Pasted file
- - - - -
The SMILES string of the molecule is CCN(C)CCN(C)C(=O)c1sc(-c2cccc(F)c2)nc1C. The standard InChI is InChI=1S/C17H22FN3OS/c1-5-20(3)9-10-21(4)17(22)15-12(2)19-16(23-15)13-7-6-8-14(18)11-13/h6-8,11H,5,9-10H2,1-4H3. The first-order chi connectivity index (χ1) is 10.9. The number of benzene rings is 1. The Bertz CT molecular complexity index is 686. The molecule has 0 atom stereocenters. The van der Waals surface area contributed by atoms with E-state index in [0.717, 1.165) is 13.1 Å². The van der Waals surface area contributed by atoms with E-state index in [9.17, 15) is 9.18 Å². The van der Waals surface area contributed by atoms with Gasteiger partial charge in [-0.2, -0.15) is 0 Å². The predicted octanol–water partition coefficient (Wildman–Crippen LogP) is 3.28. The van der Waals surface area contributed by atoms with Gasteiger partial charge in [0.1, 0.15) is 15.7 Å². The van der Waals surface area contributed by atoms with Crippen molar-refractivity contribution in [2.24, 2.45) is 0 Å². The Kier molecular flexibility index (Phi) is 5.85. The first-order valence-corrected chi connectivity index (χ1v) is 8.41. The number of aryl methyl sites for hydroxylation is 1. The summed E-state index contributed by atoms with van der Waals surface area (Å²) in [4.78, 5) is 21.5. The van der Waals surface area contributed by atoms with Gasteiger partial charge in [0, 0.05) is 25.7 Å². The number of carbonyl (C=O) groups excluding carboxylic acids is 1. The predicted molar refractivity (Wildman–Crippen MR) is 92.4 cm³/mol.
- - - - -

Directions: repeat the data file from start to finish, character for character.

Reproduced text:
The SMILES string of the molecule is CCN(C)CCN(C)C(=O)c1sc(-c2cccc(F)c2)nc1C. The standard InChI is InChI=1S/C17H22FN3OS/c1-5-20(3)9-10-21(4)17(22)15-12(2)19-16(23-15)13-7-6-8-14(18)11-13/h6-8,11H,5,9-10H2,1-4H3. The first-order chi connectivity index (χ1) is 10.9. The number of benzene rings is 1. The Bertz CT molecular complexity index is 686. The molecule has 0 atom stereocenters. The van der Waals surface area contributed by atoms with E-state index in [0.717, 1.165) is 13.1 Å². The van der Waals surface area contributed by atoms with E-state index in [9.17, 15) is 9.18 Å². The van der Waals surface area contributed by atoms with Gasteiger partial charge in [-0.2, -0.15) is 0 Å². The predicted octanol–water partition coefficient (Wildman–Crippen LogP) is 3.28. The van der Waals surface area contributed by atoms with Gasteiger partial charge in [0.1, 0.15) is 15.7 Å². The van der Waals surface area contributed by atoms with Crippen molar-refractivity contribution in [2.24, 2.45) is 0 Å². The Kier molecular flexibility index (Phi) is 5.85. The first-order valence-corrected chi connectivity index (χ1v) is 8.41. The number of aryl methyl sites for hydroxylation is 1. The summed E-state index contributed by atoms with van der Waals surface area (Å²) in [4.78, 5) is 21.5. The van der Waals surface area contributed by atoms with Gasteiger partial charge in [0, 0.05) is 25.7 Å². The number of carbonyl (C=O) groups excluding carboxylic acids is 1. The predicted molar refractivity (Wildman–Crippen MR) is 92.4 cm³/mol.